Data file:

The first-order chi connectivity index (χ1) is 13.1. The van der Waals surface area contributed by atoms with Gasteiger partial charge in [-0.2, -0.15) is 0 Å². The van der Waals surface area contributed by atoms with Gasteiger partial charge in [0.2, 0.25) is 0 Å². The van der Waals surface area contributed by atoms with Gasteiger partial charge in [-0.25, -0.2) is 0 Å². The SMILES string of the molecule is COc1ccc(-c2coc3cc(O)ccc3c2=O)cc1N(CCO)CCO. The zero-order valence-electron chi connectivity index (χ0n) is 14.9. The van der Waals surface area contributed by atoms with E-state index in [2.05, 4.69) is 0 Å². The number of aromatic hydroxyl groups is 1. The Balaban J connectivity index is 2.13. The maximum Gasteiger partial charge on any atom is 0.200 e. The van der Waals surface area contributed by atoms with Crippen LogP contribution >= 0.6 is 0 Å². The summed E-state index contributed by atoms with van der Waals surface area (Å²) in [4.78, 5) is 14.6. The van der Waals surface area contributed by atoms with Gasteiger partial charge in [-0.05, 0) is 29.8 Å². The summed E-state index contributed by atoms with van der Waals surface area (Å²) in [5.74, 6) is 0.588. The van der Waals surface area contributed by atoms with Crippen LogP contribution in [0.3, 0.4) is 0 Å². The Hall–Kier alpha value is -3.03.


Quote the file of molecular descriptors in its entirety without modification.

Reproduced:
The first-order chi connectivity index (χ1) is 13.1. The van der Waals surface area contributed by atoms with Gasteiger partial charge in [-0.2, -0.15) is 0 Å². The van der Waals surface area contributed by atoms with Gasteiger partial charge in [0.2, 0.25) is 0 Å². The van der Waals surface area contributed by atoms with Gasteiger partial charge in [-0.25, -0.2) is 0 Å². The SMILES string of the molecule is COc1ccc(-c2coc3cc(O)ccc3c2=O)cc1N(CCO)CCO. The zero-order valence-electron chi connectivity index (χ0n) is 14.9. The van der Waals surface area contributed by atoms with E-state index in [2.05, 4.69) is 0 Å². The number of aromatic hydroxyl groups is 1. The Balaban J connectivity index is 2.13. The maximum Gasteiger partial charge on any atom is 0.200 e. The van der Waals surface area contributed by atoms with Crippen LogP contribution >= 0.6 is 0 Å². The summed E-state index contributed by atoms with van der Waals surface area (Å²) in [4.78, 5) is 14.6. The van der Waals surface area contributed by atoms with Gasteiger partial charge in [-0.05, 0) is 29.8 Å². The summed E-state index contributed by atoms with van der Waals surface area (Å²) in [5.74, 6) is 0.588. The van der Waals surface area contributed by atoms with Crippen LogP contribution in [0.3, 0.4) is 0 Å². The Hall–Kier alpha value is -3.03.